11. Douglas, Is agitation for free elections “neo-liberal”? I rather think it’s the sine qua non of liberal democracy. Of course I don’t deny that many of the protesters may in fact subscribe to something like a “neo-liberal” ideology (I’m not sure about that but leave open the possibility), but even institutional reforms and concern with electoral procedures are not, in themselves, particularly “neo-liberal.” That said, I’m glad you decided to post something, as I otherwise find your comment illuminating.

  12. Douglas Berger says:

    Point accepted, Patrick. Classical liberal would have been a better characterization.

  13. Steve Angle says:

    Both this thread, and the parallel one that Chris started, have been fascinating. Although events in HK having been developing quickly, and now in very worrying directions, I think it is important to have this kind of discussion. Both threads raise questions about how relevant Confucian and other Chinese traditions may be on the current circumstances. I think that this short article, “Hong Kong Pride,” by one of my colleagues, also sheds relevant light. What does it mean to be a modern Hong Konger, and in what ways might modern Confucianism (if that has, or can come to have, enough content) contribute to this? I am reminded here of Joseph Chan’s Confucian Perfectionism, a book that is informed, I believe, by his own sense of Hong Kong’s particular history and modern situation. And Joseph has been out there with the protesters.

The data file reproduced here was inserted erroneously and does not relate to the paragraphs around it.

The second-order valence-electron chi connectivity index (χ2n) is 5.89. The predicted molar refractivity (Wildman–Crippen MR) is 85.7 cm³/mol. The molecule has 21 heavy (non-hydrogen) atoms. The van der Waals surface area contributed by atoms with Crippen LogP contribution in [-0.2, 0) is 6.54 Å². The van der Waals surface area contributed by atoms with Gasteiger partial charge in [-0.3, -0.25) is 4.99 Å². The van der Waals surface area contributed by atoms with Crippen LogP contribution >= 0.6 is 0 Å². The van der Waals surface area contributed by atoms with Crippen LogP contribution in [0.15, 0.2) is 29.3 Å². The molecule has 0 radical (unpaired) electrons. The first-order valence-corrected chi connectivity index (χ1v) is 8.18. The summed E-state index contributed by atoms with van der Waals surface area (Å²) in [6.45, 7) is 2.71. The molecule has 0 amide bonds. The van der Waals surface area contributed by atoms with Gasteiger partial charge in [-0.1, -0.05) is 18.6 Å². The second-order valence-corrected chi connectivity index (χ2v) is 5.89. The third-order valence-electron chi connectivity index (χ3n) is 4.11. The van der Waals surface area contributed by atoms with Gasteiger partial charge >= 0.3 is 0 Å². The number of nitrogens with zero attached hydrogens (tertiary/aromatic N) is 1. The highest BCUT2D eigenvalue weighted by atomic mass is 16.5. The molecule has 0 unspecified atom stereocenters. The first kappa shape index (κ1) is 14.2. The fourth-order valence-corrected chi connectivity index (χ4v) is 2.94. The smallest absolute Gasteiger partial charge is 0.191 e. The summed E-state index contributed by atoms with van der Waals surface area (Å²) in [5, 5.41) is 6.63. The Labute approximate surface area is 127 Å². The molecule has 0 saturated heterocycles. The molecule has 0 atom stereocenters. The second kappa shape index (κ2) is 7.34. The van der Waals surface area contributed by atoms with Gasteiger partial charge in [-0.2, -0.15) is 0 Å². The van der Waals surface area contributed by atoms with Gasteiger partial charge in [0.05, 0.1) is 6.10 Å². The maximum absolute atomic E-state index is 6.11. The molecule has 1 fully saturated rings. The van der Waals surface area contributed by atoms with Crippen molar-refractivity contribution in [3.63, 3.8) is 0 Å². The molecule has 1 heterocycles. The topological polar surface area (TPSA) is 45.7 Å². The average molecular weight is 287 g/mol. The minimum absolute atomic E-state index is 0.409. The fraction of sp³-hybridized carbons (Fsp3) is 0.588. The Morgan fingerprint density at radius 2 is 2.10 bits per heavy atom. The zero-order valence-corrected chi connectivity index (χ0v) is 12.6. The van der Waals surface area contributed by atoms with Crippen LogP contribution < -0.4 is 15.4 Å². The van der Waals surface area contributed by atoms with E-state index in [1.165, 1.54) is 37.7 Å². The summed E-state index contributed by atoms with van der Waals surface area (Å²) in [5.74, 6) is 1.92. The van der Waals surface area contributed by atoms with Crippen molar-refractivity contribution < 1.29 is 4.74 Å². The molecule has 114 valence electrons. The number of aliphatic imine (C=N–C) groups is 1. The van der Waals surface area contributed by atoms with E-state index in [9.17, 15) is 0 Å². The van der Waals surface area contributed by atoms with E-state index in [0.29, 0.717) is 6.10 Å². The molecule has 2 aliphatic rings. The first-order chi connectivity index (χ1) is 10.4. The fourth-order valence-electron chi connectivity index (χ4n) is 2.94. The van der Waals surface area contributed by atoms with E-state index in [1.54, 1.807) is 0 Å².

14. I’ve yet to read the linked material posted by Steve above, but I thought this snippet from the LA Times article today on some student leaders of the democracy movement was intriguing:

    Veteran observers of the student-led movement, though, have praised Chow’s and Shum’s leadership — in particular their move Thursday to reach out to the government for dialogue. This may have averted, or at least delayed, an escalation of tension, these observers said.

    “They are as passionate organizers as they are good strategists,” said Dixon Ming Sing, associate professor of social science at the Hong Kong University of Science and Technology and a longtime researcher of the city’s democracy movement.

    Still, their meteoric rise to global attention has surprised some. Nelson Lee, a lecturer at the Chinese University of Hong Kong who taught Shum in two politics courses, said the college junior “was always on the quiet side.”